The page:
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Kao-Wei Chua, Isabel Gauthier; Learned Attention in an Object-Based Frame of Reference. Journal of Vision 2015;15(12):899. doi: 10.1167/15.12.899.
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© ARVO (1962-2015); The Authors (2016-present)
Visual attention can be implicitly associated with spatial locations that are informative, in environment-based or viewer-based reference frames (Chun & Jiang, 1998; Jiang & Swallow, 2012). Features can also capture attention differently depending on spatial context (Anderson, 2014). In prior work we suggested that category-selective attentional biases to object parts could develop because of a history of these parts being diagnostic for individuation (Chua, Richler & Gauthier, 2014; Chua, Richler & Gauthier, VSS2014). Here, we tested whether attentional biases could develop for the top or bottom of objects, as a function of object category, when object identity is irrelevant. Subjects performed a visual search task to indicate which direction the target, a valid “T,” is pointing. Targets and distractors were superimposed on several objects from two categories (Greebles): Ploks and Glips, varying in location on the screen. Critically, for the first two blocks of the study, targets appeared in different parts of Ploks and Glips (e.g., the top vs. bottom) 89% of the time. The final two blocks had targets appear in both halves of both object categories equally often. In Experiment 1 (n=21), we found faster search times in the “rich” half of each category persisting in the third block (F1,20=6.91, p=0.016, ηp2=.26), evidence for learned attention in an object-based frame of reference, as a function of category. In Experiment 2 (n=22), we replicated the result and verified it was driven by categories and not exemplars by switching to novel Greebles in block 3. Subjects categorized Ploks and Glips before the search task to make the two categories explicit. Again, search times were shorter in the “rich” half of each category persisting in the third block (F1,23=11.17, p=0.0024, ηp2=.35) blocks. These results demonstrate category-specific learned attentional biases in an object-based frame of reference.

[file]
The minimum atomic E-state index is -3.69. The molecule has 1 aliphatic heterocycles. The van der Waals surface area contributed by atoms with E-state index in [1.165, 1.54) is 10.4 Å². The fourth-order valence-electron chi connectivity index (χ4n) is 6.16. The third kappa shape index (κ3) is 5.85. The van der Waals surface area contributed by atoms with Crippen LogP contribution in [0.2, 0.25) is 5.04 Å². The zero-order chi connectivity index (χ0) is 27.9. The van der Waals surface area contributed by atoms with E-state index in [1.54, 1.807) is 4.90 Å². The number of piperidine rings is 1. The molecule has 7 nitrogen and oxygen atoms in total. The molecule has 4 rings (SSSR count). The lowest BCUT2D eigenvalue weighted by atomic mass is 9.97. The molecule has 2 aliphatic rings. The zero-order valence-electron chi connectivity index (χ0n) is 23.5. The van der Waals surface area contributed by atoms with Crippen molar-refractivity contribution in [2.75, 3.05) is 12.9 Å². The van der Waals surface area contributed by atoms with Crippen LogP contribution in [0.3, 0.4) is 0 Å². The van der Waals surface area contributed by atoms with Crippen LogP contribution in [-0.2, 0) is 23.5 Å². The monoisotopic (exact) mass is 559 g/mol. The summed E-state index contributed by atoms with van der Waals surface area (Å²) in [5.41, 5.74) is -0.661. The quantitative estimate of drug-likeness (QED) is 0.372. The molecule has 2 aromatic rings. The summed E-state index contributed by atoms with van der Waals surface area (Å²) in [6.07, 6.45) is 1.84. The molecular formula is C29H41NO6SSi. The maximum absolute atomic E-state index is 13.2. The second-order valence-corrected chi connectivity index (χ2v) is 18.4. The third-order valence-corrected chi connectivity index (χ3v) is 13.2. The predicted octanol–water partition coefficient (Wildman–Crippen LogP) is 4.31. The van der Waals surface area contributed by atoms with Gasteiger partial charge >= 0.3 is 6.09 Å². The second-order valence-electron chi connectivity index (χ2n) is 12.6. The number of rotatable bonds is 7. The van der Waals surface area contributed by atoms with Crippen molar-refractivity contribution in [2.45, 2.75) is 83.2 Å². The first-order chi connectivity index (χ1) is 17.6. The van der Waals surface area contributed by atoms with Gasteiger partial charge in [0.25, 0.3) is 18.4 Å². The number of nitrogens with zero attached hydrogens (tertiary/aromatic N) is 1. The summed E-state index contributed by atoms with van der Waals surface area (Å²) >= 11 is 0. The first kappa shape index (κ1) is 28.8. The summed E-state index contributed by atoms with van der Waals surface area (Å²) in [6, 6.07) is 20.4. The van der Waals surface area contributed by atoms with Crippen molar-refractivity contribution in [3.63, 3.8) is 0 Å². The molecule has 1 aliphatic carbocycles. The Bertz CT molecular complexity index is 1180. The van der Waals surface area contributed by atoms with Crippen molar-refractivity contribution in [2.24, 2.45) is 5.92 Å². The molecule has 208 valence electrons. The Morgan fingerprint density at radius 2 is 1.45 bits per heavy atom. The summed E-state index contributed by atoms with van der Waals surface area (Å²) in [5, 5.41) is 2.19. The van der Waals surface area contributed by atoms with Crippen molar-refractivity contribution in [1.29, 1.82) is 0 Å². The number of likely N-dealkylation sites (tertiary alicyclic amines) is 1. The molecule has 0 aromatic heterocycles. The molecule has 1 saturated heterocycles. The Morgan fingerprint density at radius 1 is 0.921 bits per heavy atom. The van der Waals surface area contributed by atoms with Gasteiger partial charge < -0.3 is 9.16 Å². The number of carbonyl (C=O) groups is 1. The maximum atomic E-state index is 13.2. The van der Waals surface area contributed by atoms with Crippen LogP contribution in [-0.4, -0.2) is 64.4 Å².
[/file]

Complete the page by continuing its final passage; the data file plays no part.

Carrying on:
Meeting abstract presented at VSS 2015
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